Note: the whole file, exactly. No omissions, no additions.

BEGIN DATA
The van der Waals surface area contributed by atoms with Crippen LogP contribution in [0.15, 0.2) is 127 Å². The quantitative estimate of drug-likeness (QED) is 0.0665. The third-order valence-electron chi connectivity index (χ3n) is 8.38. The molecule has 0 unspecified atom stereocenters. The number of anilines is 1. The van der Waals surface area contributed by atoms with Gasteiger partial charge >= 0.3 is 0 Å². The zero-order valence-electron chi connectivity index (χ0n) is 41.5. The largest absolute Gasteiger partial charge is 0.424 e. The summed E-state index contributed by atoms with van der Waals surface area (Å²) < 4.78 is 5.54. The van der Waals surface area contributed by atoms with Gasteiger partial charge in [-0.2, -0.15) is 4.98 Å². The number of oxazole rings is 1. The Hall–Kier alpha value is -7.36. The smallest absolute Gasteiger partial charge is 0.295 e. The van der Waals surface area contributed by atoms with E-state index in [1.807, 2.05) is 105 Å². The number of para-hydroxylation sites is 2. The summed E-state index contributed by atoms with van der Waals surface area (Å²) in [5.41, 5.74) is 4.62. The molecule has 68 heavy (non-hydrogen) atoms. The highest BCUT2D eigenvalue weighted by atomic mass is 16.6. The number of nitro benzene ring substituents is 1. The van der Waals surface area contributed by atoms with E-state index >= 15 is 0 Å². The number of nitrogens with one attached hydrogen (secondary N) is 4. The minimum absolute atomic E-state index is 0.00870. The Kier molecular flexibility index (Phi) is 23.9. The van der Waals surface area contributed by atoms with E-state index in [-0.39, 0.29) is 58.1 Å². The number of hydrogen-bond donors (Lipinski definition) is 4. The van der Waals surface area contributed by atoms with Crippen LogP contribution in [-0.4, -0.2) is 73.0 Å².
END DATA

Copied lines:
The van der Waals surface area contributed by atoms with Crippen LogP contribution in [0.15, 0.2) is 127 Å². The quantitative estimate of drug-likeness (QED) is 0.0665. The third-order valence-electron chi connectivity index (χ3n) is 8.38. The molecule has 0 unspecified atom stereocenters. The number of anilines is 1. The van der Waals surface area contributed by atoms with Gasteiger partial charge >= 0.3 is 0 Å². The zero-order valence-electron chi connectivity index (χ0n) is 41.5. The largest absolute Gasteiger partial charge is 0.424 e. The summed E-state index contributed by atoms with van der Waals surface area (Å²) < 4.78 is 5.54. The van der Waals surface area contributed by atoms with Gasteiger partial charge in [-0.2, -0.15) is 4.98 Å². The number of oxazole rings is 1. The Hall–Kier alpha value is -7.36. The smallest absolute Gasteiger partial charge is 0.295 e. The van der Waals surface area contributed by atoms with E-state index in [1.807, 2.05) is 105 Å². The number of para-hydroxylation sites is 2. The summed E-state index contributed by atoms with van der Waals surface area (Å²) in [5.41, 5.74) is 4.62. The molecule has 68 heavy (non-hydrogen) atoms. The highest BCUT2D eigenvalue weighted by atomic mass is 16.6. The number of nitro benzene ring substituents is 1. The van der Waals surface area contributed by atoms with E-state index >= 15 is 0 Å². The number of nitrogens with one attached hydrogen (secondary N) is 4. The minimum absolute atomic E-state index is 0.00870. The Kier molecular flexibility index (Phi) is 23.9. The van der Waals surface area contributed by atoms with E-state index in [-0.39, 0.29) is 58.1 Å². The number of hydrogen-bond donors (Lipinski definition) is 4. The van der Waals surface area contributed by atoms with Crippen LogP contribution in [-0.4, -0.2) is 73.0 Å².